Friday, July 11, 2008

Brutvan leaving MFA

Cheryl Brutvan, the Boston Museum of Fine Arts' contemporary art curator, will leave the museum by the end of the year, a museum spokeswoman said today.

Brutvan will work full-time at the museum through July 31, the spokeswoman said, and then move to part-time until the end of December as she finishes assembling, now as guest curator, the Rachel Whiteread exhibit that the MFA has scheduled to open Oct. 15.

A memo emailed to MFA staffers yesterday announcing her departure notably did not address why Brutvan was leaving, where she was going, or what might happen with her position. When I asked these questions to MFA spokeswoman Mary Keith today, her answer was “I don’t know.” The answer was the same when I asked if this could lead to a promotion for MFA assistant contemporary art curator William Stover.

The immediate speculation around town is that Brutvan’s departure is connected to coming changes in the MFA’s contemporary programming – and the ascendancy of Edward Saywell. He was appointed director of the MFA’s West Wing last fall, and thus chief of contemporary art as the wing is expected to become devoted to contemporary stuff during the museum’s renovation and expansion, which is scheduled to be completed in 2010.

“They’re not related,” Keith said. “His role is completely different from what hers is.”

Brutvan earned a bachelor’s degree in art history from the State University of New York at Buffalo, her hometown, before pursuing graduate studies at Williams College. She worked for 15 years at Buffalo’s Albright-Knox Art Gallery, where she put together "The Paintings of Sylvia Plimack Mangold," which came to the MFA in 1995.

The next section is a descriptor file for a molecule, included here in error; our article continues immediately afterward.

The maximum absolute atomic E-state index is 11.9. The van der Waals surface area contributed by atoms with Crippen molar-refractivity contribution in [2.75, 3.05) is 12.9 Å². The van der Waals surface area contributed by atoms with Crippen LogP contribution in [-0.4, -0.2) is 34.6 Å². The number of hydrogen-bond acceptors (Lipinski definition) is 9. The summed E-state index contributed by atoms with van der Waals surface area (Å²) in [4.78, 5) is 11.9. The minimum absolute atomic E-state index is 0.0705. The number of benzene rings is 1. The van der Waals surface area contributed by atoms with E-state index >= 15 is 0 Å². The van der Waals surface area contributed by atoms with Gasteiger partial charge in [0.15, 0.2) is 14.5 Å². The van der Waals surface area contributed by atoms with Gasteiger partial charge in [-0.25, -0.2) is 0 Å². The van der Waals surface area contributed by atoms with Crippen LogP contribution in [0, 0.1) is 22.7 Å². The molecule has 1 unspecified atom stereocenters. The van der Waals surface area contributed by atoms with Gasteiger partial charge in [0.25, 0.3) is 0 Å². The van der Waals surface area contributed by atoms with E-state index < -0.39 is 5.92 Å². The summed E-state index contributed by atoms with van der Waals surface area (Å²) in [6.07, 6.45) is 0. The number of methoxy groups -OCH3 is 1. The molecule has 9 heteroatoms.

Brutvan joined the MFA in the fall of 1998. The contemporary curator position had been open for two years following the departure of Trevor Fairbrother for the Seattle Art Museum.

It was a moment of transition in the institutional leadership of the area’s contemporary art scene – Jill Medvedow had recently been appointed director of the Institute of Contemporary Art, Carl Belz had just stepped down as director of Brandeis’ Rose Art Museum to be replaced by Joseph Ketner, Adam Weinberg became director of Phillips Academy’s Addison Gallery, MIT List Visual Art Center director Katy Kline left to be replaced by Jane Farver, Linda Nordan became contemporary art curator at the Harvard Art Museums, and Jessica Morgan became the Worcester Art Museum’s contemporary curator, only to quickly jump to the ICA.

"I think she has a strong personality and has made remarkable acquisitions at Albright-Knox," MFA Director Malcolm Rogers told the Globe when Brutvan was hired. "She has the personality to fit into the team here, and to be a leader in the contemporary art community."

But the MFA maintained institutional, financial and philosophical hurdles to a vigorous contemporary art program. A decade later, Brutvan and the MFA still don’t feel like leaders in the contemporary art community.

The first show Brutvan organized as a MFA curator featured Joel Shapiro. She went on to assemble exhibits of Antonio Lopez Garcia, Damien Hirst, Cecily Brown, Joel Shapiro, works from the Broad Collections, Adam Fuss, Christian Boltanski, Susan Rothenberg, Takashi Murakami, Tim Noble and Sue Webster, Sarah Sze, Michael Mazur, Robert Rauschenberg, Charlotte Salomon, the Melvin Blake and Frank Purnell collections, Sophie Ristelhueber, and the group show “War and Discontent.” Brutvan has been planning an Ellsworth Kelley show for the West Wing’s Foster Gallery after the MFA’s renovation and expansion is completed in 2010.

A Globe feature on Brutvan, “Try this job: museum curator,” which seems to be from fall 2006.


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